The digitized collections can be found in our institutional repository, eCollections, which includes:
In 2012 the Emily Carr University Library received a grant from the BC History Digitization Program to digitize 83 years of school calendars. By digitizing this collection we're able to broaden access and preserve the physical materials in our archive. This unique collection will be useful to people who are interested in the history of art, design and media education, as well as the administrators, faculty and staff who have made huge contributions to the creative sectors in Vancouver, BC, Canada and around the world. The format and design of the calendars are beautiful, quirky and reflect the culture of this institution as well as being excellent examples of design from different eras.
Thank you to the BC History Digitization Program for the generous grant that made this digitization project happen.
The courses offered over the past 83 years reflect how studio arts education has changed. Courses taught in 1925-26 included classes on commercial illustration, plaster modeling, costume design and embroidery. 1951-52 included classes on commercial lettering and layout. 1990-91 includes classes on computer graphics and 3-D design studio. Courses on drawing, illustration, ceramics and sculpture have been offered throughout the history of the school.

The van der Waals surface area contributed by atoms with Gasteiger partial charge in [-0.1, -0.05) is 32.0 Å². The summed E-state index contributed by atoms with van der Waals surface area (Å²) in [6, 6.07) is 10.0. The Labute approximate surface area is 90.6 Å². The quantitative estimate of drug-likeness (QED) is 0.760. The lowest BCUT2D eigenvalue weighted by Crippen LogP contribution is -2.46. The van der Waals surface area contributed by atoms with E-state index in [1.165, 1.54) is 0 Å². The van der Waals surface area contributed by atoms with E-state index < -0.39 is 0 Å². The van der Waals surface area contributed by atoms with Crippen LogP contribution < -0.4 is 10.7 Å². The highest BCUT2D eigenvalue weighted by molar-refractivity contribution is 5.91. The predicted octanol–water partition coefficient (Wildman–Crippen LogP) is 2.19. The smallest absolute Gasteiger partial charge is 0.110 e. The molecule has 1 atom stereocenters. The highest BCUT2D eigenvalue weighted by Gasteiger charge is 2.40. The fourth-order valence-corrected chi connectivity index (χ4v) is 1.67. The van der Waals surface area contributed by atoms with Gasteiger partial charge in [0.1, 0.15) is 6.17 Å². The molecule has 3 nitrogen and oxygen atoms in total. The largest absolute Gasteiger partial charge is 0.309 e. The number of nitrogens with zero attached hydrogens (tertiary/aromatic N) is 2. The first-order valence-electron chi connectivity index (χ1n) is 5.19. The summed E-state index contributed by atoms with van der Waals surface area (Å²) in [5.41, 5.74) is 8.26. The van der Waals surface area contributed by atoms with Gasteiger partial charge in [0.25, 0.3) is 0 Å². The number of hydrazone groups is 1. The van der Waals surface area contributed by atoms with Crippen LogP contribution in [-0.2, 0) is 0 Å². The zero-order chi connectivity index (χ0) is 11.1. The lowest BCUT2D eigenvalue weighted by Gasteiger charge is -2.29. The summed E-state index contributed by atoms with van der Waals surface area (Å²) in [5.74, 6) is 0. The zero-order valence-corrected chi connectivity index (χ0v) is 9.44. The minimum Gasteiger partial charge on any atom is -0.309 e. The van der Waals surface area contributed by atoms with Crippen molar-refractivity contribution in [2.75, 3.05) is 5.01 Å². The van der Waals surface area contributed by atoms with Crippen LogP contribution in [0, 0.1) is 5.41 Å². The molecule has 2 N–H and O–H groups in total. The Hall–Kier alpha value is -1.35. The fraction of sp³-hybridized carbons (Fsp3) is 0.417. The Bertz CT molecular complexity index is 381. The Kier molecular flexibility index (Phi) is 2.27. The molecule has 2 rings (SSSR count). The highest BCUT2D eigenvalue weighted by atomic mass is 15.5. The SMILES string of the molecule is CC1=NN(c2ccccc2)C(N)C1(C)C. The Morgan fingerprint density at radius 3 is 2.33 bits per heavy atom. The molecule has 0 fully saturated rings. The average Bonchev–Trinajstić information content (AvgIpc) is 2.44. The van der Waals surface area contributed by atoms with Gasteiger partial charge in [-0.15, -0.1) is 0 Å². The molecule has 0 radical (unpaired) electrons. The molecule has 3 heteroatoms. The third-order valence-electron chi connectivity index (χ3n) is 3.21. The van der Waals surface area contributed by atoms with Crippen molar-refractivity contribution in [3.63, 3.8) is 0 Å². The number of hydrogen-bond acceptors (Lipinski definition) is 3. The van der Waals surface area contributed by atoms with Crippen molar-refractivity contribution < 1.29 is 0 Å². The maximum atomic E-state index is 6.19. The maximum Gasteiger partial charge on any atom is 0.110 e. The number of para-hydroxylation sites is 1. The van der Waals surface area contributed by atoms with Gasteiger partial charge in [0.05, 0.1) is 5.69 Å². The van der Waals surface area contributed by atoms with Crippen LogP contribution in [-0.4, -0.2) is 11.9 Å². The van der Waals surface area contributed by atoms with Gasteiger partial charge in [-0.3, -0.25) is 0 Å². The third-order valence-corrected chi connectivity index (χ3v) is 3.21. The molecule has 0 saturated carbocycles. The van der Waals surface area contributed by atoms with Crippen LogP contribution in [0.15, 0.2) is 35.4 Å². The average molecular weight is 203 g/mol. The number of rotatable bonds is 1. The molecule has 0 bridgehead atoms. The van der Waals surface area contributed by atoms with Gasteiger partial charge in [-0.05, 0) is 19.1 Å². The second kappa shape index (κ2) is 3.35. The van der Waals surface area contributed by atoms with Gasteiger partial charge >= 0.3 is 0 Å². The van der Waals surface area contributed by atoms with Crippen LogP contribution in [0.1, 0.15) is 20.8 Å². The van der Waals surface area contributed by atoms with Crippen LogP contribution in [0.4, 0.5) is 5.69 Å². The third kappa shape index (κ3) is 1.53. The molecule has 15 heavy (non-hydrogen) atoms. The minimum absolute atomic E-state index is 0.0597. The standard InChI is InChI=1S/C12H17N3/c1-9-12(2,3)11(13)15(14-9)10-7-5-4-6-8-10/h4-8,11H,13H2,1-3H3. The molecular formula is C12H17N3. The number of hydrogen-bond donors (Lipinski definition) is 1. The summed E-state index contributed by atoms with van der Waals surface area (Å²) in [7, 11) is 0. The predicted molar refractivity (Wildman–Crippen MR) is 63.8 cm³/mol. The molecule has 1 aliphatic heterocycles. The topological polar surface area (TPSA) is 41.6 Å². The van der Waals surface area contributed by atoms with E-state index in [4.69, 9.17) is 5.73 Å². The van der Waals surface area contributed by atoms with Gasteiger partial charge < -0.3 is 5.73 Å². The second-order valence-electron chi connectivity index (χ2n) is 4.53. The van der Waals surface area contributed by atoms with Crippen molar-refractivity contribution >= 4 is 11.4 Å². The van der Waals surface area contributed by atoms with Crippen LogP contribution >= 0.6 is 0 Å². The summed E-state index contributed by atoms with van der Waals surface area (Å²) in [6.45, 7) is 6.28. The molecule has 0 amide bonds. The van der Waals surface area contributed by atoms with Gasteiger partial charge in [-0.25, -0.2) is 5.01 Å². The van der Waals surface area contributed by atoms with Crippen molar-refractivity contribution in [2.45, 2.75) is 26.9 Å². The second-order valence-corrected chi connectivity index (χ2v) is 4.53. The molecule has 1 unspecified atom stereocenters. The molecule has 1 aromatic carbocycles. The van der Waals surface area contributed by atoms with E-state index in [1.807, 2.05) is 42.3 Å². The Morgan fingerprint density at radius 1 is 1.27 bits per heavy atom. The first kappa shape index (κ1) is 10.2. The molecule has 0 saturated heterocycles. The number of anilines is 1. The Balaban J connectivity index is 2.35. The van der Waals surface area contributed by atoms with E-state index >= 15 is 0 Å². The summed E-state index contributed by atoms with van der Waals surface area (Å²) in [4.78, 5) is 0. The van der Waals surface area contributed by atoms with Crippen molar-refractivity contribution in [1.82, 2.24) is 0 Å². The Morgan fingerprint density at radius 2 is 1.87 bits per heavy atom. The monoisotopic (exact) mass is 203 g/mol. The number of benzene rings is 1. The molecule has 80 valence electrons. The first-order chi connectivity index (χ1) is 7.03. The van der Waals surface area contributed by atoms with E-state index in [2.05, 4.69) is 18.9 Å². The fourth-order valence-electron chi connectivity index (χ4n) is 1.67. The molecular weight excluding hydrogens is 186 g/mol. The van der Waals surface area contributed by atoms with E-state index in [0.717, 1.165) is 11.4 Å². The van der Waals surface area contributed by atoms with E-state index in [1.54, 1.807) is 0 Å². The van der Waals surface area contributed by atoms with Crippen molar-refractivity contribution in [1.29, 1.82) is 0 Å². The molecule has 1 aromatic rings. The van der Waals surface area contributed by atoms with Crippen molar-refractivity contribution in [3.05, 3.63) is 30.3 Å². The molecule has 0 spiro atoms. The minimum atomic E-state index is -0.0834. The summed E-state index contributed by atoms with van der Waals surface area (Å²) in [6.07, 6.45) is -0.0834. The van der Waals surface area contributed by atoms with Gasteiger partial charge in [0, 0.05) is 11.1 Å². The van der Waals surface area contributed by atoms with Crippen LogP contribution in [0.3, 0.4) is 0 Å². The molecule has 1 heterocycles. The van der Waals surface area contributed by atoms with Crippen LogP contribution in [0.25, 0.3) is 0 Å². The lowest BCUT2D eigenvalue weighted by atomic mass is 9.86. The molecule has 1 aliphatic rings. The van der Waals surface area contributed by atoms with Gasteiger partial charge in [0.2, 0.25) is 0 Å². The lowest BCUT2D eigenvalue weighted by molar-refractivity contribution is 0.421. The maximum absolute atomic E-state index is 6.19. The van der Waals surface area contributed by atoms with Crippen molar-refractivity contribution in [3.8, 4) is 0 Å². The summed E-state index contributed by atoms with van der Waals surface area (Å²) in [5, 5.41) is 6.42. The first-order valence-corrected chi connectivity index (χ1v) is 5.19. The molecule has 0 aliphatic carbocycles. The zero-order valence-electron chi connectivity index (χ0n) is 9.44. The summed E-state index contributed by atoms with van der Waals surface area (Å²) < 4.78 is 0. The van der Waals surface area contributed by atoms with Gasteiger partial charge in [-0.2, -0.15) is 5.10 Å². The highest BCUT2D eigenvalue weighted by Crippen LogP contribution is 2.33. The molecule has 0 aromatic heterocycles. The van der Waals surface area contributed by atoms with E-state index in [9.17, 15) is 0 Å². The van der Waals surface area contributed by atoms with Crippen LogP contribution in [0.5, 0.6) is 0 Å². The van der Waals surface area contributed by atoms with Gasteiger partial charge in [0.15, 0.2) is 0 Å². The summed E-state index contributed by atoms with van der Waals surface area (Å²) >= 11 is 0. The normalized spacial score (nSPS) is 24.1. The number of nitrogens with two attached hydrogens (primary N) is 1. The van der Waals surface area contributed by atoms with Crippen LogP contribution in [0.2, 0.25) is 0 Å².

Many of the instructors and administrators from Emily Carr have made major contributions to art, design and culture in British Columbia. Making this unique history accessible online helps researchers, people interested in local history, or people working in the arts and cultural industries have a better understanding of the past. For example, Burnaby’s Shadbolt Centre for the Arts was named in honour of Jack Shadbolt who was the head of the Drawing and Painting Department in the 40s and 50s. Charles H. Scott was the first principal of the Vancouver School of Decorative and Applied Art. In addition to serving as the principal for 1926-1952 he was instrumental in establishing the Vancouver Art Gallery. Fred Varley, member of the Group of Seven, and Jock MacDonald, member of the Painters Eleven, also taught at the school. Kate Adeline Smith Hoole and Grace Melvin, both painters, are two of the notable women in the history of the school.
Many of the calendars themselves are unique and beautiful objects. For example, the 1959-60 prospectus was typeset and printed on rag paper, and the cover was silkscreened. The covers of the prospectus from 1961-62 was silkscreened by graphics students (there are at least two designs), and the booklet was printed by offset lithography. The 1961-62 prospectus also contains coloured images, like the one above, that have been tipped in to the pages. The design of the calendars are excellent examples of how communication/graphic design and fonts have changed over the years.
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